Deodorant poisoning is common
Girl is dead - because of deodorant spray | When is deodorant deadly?
It should actually be a nice vacation with the family. But for a family member it was fatal. Cause of death: deodorant spray!
As the online portal 20min.ch reports, Paige (12) drove with her older sister Catherine and her parents Ann and Stuart to near Blackpool, England, to camp there in July.
After the family went swimming during the day, Paige went to their small partitioned off area in the trailer. When she didn't reappear after 15 minutes, her mother worried and opened the door to the small room. Paige was lying face down on the floor. Although Mama Ann was quick to respond, immediately calling an ambulance and even alerting the neighbors who were trying to reanimate the girl, Paige died two hours later.
According to forensic medicine, the propellant gases isobutane and butane, which were in Paige's deodorant, are to be blamed for Paige's death. Isobutane has a narcotic effect in high doses and causes a lack of oxygen in the blood, while butane leads to nausea, vomiting and, in the worst case, brain damage.
In Paige they triggered cardiac arrhythmias that ultimately led to death.
Paige was an excessive deodorant user because she was terrified of smelling bad. The parents had been alarmed for a long time. Paige's frequent and excessive use of deodorant worried them. But Ann and Stuart couldn't imagine that she would one day die of it.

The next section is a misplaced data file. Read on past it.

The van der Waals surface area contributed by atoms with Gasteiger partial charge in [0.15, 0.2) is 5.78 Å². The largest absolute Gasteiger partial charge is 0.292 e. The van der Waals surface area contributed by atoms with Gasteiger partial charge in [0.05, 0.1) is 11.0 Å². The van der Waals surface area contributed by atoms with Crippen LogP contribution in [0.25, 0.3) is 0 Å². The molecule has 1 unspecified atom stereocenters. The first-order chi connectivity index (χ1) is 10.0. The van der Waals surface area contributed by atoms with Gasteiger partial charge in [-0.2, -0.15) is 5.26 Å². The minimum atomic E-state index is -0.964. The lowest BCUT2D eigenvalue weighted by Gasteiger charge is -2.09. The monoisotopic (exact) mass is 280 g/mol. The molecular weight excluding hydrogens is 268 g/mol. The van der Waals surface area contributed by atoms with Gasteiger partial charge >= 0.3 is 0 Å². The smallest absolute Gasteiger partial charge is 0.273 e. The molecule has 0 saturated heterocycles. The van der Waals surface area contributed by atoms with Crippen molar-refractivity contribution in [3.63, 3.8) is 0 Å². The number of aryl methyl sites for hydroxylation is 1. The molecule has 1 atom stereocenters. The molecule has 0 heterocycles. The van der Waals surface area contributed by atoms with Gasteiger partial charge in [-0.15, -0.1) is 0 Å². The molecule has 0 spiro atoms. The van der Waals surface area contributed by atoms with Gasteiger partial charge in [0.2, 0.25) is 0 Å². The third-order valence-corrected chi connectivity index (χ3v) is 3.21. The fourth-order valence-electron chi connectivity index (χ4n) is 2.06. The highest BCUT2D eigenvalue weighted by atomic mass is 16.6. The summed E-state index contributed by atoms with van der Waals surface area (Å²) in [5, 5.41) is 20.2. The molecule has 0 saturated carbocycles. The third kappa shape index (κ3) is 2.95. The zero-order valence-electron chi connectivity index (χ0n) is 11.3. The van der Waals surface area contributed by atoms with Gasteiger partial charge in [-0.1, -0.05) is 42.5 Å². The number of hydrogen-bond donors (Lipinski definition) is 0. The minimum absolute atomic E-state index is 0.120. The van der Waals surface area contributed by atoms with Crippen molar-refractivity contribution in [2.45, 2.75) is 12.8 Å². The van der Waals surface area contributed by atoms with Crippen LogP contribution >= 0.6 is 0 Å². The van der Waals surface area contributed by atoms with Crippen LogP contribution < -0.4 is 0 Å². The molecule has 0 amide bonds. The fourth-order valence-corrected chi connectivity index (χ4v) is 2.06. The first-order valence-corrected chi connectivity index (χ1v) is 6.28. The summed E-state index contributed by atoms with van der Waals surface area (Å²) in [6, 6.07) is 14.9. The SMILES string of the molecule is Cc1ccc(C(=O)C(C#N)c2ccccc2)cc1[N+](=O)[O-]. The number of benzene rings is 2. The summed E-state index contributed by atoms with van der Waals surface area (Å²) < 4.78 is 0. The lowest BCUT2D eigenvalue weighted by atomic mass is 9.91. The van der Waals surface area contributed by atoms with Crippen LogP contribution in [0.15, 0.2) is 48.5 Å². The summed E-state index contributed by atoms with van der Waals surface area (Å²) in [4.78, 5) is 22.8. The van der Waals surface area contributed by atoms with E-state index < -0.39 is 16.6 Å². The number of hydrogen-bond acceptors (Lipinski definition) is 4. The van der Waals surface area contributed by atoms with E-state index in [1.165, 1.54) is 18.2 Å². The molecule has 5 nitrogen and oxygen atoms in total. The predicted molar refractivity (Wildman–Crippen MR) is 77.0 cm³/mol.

But can deodorant really be deadly? And if so, from what amount?
BILD spoke to Professor Ralf Stahlmann, the head of the master's degree in toxicology at the Charité.
“It is difficult to name precise limit values for which we can clearly say: 'Exactly from this amount deodorant is deadly'. Simply because everyone reacts individually. With Paige, however, three important factors come together that may have triggered the arrhythmia and ultimately led to death:
1. The small space in the caravan that ensures that the gas concentration is higher
2. A critically high amount of deodorant that has been sprayed
3. Possibly a genetic disposition (previous load) that explains the strong effect
Since Paige's death occurred suddenly, it can be assumed that the gases did not affect the brain, but rather the heart. The exact mechanism of the cardiotoxic effect (cardiac poison) has not yet been precisely clarified.
"I can therefore only advise all people who use a lot of spray deodorant to strictly adhere to the instructions for use on the packaging and to ventilate the room well," says Professor Stahlmann.
Of course, there are also cases in which deodorants are abused for intoxication by inhaling the spray. However, this was not what the forensic doctor assumed in Paige's case.
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